Economic Outlook: A new order
Asian markets opened flat Monday following a week of mixed economic news — a week in which even some good news looked less than encouraging.
For example, consumer spending rose 1.3 percent in August, the largest month-over-month spike in nearly eight years. But a spike by definition goes up fast and comes down hard. So it follows that September auto sales fell back to into the same rut they were in before the federal CARS rebate program came and went in late July and early August. In hindsight, the spike looked ominously more like a glitch than a part of a recovery.
Manufacturers in Japan look over many miles of ocean to find their tried and true customer base — that would be the United States — only to find in September that customer base lost 263,000 jobs, with the U.S. unemployment rate climbing one tick from 9.7 percent to 9.8 percent. None other then former Federal Reserve Chairman Alan Greenspan said Sunday on ABC’s
This Week he suspects
we’re going to penetrate the 10 percent barrier and stay there for a while before we start down.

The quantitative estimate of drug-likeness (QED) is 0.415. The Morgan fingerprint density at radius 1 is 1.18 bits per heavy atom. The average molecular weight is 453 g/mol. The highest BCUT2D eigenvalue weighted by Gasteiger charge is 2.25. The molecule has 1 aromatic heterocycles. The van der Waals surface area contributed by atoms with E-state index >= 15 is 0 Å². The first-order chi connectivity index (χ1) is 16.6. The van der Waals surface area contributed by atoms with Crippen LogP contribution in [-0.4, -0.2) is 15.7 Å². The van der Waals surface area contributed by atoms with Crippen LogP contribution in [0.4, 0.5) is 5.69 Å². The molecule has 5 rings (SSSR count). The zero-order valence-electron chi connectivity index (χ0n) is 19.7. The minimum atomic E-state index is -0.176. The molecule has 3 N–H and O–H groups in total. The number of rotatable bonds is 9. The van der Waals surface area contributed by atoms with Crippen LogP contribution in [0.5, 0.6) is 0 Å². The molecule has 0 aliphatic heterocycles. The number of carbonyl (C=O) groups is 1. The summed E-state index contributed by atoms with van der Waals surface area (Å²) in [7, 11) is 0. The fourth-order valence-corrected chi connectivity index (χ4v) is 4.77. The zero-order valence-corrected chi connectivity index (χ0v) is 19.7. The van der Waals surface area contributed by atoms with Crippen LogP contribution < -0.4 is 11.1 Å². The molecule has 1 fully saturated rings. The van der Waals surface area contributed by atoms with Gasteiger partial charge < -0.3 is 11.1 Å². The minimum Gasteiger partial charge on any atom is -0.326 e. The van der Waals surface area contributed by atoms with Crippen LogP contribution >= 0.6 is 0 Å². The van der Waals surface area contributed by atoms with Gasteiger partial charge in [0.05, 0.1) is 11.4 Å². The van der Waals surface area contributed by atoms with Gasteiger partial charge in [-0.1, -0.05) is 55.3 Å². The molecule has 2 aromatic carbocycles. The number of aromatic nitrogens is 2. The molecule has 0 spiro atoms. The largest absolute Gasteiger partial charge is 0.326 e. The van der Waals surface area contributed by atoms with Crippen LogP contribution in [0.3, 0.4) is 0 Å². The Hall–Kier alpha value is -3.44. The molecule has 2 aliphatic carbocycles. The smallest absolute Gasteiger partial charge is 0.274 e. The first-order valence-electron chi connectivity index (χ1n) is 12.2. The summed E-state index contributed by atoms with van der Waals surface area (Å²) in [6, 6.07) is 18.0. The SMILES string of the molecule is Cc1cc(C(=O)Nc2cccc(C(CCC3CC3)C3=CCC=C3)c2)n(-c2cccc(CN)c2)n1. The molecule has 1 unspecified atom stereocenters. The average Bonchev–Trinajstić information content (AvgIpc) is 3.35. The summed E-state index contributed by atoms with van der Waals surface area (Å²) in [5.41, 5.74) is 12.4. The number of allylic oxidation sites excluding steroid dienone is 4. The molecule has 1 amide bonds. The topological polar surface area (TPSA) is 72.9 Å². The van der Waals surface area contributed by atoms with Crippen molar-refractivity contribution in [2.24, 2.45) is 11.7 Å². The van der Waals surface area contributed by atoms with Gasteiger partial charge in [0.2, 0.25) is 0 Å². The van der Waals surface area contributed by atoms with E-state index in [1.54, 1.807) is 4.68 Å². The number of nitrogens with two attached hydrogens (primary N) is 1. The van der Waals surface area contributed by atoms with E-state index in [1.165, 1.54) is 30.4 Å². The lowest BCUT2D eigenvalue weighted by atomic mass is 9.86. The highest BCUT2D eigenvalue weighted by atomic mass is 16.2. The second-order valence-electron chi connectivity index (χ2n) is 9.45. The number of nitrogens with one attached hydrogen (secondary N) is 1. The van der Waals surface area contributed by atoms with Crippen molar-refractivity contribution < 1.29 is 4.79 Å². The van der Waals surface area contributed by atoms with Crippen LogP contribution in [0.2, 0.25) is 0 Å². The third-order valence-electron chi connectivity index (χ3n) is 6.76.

In Japan, the Nikkei 225 rose 0.05 percent. The Hang Seng index in Hong Kong fell 0.15 percent. The Singapore Straits Times fell 0.63 percent, while the S&P/ASX rose 0.08. In China, the Shanghai composite index rose 0.9 percent.
In Istanbul, Turkey, Group of Seven financial leaders met in part to unwind the G7 lock on global economic policy making.
A more representative, responsive and accountable governance structure is essential to strengthening the IMF’s legitimacy, U.S. Treasury Secretary Timothy Geithner said, one of several acknowledgments that emerging economies — China, Brazil, India and Russia, to name a few — were ready for more voting power at the International Monetary Fund.
The IMF said it a statement it was ready to welcome the new order.
We recognize that the distribution of quota shares should reflect the relative weights of the fund’s members in the world economy, which have changed substantially in view of the strong growth in dynamic emerging market and developing countries, the IMF said Sunday.